Dizzee Rascal : Showtime

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As is the case with any musician who garners critical acclaim with his first album, the real test of credibility and longevity comes with the release of the second. British rapper Dizzee Rascal may have been presented with an impossible task with trying to one up his debut Boy in Da Corner. Recipient of the coveted Mercury Prize in England and showered with accolades the world round, Dizzee has been heralded the savior of hip-hop by the indie media at large. So can a kid who can’t even drink legally in the U.S. yet live up to the hype? You betcha.

Where Boy in Da Corner was a spastic rapid fire blitzkrieg of garage-like beats and often undecipherable lyrics, Showtime is a more calculated and focused album reflecting not only the maturation of Dizzee, but also his new access to better beat building programs and recording technology. As Rascal himself states, he poured his heart into the first album and his soul into the second. I couldn’t have put it better myself. Showtime showcases Dizzee as a rapper now more comfortable and at ease with his unique rhyme and beat style. Instead of letting the pressure of the press get to him, he is less concerned with trying to sound original as he is in being original. Though several of his homeland contemporaries like Wiley and the So Solid Crew have gotten more exposure as a result of Boy, Dizzee proves that he is the genuine article and can claim the crown as the current king of British hip hop (sorry Streets, this is the real shit!).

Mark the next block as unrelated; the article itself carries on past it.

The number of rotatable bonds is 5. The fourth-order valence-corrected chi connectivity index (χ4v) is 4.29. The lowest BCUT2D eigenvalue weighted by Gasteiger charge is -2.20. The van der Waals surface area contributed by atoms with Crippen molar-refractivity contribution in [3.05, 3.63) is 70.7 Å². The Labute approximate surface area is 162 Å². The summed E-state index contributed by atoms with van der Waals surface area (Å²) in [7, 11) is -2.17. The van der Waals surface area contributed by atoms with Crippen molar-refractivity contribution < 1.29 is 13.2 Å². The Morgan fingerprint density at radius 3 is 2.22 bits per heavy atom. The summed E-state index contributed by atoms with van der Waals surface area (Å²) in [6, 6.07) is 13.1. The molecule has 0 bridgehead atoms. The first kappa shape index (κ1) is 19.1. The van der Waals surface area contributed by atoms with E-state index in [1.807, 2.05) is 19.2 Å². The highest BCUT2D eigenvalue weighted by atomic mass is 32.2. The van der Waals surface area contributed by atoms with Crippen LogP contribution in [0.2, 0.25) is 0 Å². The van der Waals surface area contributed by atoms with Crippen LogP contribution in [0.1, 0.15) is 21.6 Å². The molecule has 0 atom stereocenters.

After the obligatory intro type track, Dizzee kicks his sophomore effort off with a bang on the track “Stand Up Tall,” an upbeat dance track laced with varying degrees of electro blips and bleeps that sound more like the soundtrack to a Nintendo game than the beat to a hip-hop song. While decrying other London rappers who embraced the post-Biggie hip-hop mentality of jewels and flashy clothes by wearing “Chinese zoots,” Dizzee gives props to his peers across the U.K and the U.S., encouraging them to get up and do something for themselves.

On the track “Everywhere” Rascal pays homage to the old school by slowing down his flow just a bit to remind the listener of what hip-hop used to sound like, albeit done by an Englishman with a semi dancehall rhyme style. Backed by a simple and almost tribal back beat, he drops rhymes reminiscent of such luminaries as Doug E. Fresh and fellow Brit Slick Rick: “They aint ready yet/ I don’t claim a set/ but if you test I’ll leave you with something you will regret/ I’m 5’10 slim/ chocolate skin/ I’ll punch you in your nostrils, I’ll cut you in your chin/ But I aint mad, I’m a lovely lad/ I’ll give you the loveliest beating that you’ve ever had!” Just more proof that Dizzee is as capable of a lyricist as he is beat maker and club instigator.

Surviving the hype seems often times to be the hardest part for an emerging artist, and with Showtime Dizzee Rascal has emerged unscathed and swinging harder than ever. With the exception of the horrible R & B singing on the track “Get By,” everything else on this album is nearly flawless. An album that should appease both indie and commercial hip hop heads alike, while at the same time converting the haters who didn’t get Boy in Da Corner.

Similar Albums:
Wiley – Treddin’ on Thin Ice
Dizzee Rascal – Boy in Da’ Corner
Three Six Mafia – When the Smoke Clears

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